Yes, of course, use your best “politically correct” language. No need to piss them off, even though they pissed you off.

    Corporations now have a “screw the customer” in the name of profits mentality. American corporations no longer care about customer loyalty in the same way it no longer cares about its loyalty to its employees.

  17. Imaginary_Friend says:

    @RUBYREDGIRL – He was on a quickie CNN blurb. Do you seriously expect him to sum up his entire book in two minutes? And even if he did have more time, he’d be stupid to tell everything that’s in the book for free on a dumb tv show. If it sounds interesting to you, just buy it (it’s about $11 bucks at Amazon) or check it out from the library. Sheesh.

    @Royco – Even though you made some crucial errors in judgement, I’m sorry you got screwed.

    1. You said you didn’t receive a battery and power cord when you bought your new laptop, so you “promptly purchased an alternate Thinkpad from a local retailer and called in to make arrangements to return the incomplete laptop that was mailed to me through Lenovo directly.” My question is why didn’t you just have Lenovo FedEx the missing items to you? Why buy a whole other computer?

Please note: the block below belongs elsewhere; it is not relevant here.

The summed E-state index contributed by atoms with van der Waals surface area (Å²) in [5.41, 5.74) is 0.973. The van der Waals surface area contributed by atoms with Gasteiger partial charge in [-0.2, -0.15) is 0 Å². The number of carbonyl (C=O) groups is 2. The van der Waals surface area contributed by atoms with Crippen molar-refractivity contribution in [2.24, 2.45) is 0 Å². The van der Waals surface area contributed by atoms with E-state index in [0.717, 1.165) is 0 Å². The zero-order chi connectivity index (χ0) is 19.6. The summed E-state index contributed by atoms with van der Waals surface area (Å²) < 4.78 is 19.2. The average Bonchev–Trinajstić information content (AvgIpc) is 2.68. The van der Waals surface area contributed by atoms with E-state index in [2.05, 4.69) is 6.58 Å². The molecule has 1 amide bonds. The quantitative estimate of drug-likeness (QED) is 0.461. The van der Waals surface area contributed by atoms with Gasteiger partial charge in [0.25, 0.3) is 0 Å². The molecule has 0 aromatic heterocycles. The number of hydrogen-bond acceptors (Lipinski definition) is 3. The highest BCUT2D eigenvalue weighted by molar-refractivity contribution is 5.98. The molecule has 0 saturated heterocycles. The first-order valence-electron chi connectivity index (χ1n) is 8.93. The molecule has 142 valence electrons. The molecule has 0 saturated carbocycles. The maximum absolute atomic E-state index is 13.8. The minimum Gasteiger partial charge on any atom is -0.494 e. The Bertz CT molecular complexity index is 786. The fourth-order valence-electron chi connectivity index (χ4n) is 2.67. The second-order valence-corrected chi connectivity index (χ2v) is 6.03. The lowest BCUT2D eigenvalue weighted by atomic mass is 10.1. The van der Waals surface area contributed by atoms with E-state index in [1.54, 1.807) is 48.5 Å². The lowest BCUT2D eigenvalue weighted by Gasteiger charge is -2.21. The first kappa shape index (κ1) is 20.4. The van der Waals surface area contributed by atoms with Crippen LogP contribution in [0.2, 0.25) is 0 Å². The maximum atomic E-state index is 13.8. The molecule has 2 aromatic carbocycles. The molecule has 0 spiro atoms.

2. You said, “A customer service rep gave me completely inaccurate information as to how to go about returning their equipment to them. (‘Just write ‘return to sender’ on the original package and drop it off at a UPS store’ was what I was told”. My second question – and please don’t take this the wrong way – but, how old are you? Have you ever made a return in your life? When has it ever been appropriate to write ‘return to sender’ with no documentation, no RMA number, and no receipt or tracking number from the shipper on an expensive item? That, to me, is just stunningly naive. At the very least, common sense should tell you to get a receipt from the shipper which verifies the contents of what you’re mailing.

    3. You said, “lo & behold Lenovo claims they never received my laptop back at their warehouse. I asked for a physical audit to be done at their warehouse, confident that it’s in there *somewhere* but I was told by Mr Bumarch that that request is wildly unreasonable.” It is unreasonable. Why? Anyone could have stolen it. As soon as you left the mailing store, some jerk in the back room could have ripped open your package and took the laptop home. Or someone else could have done the same thing while your package was en route, or yes, even at the Lenovo warehouse. You’re basically asking him to waste valuable man-hours looking for something that might not even be there.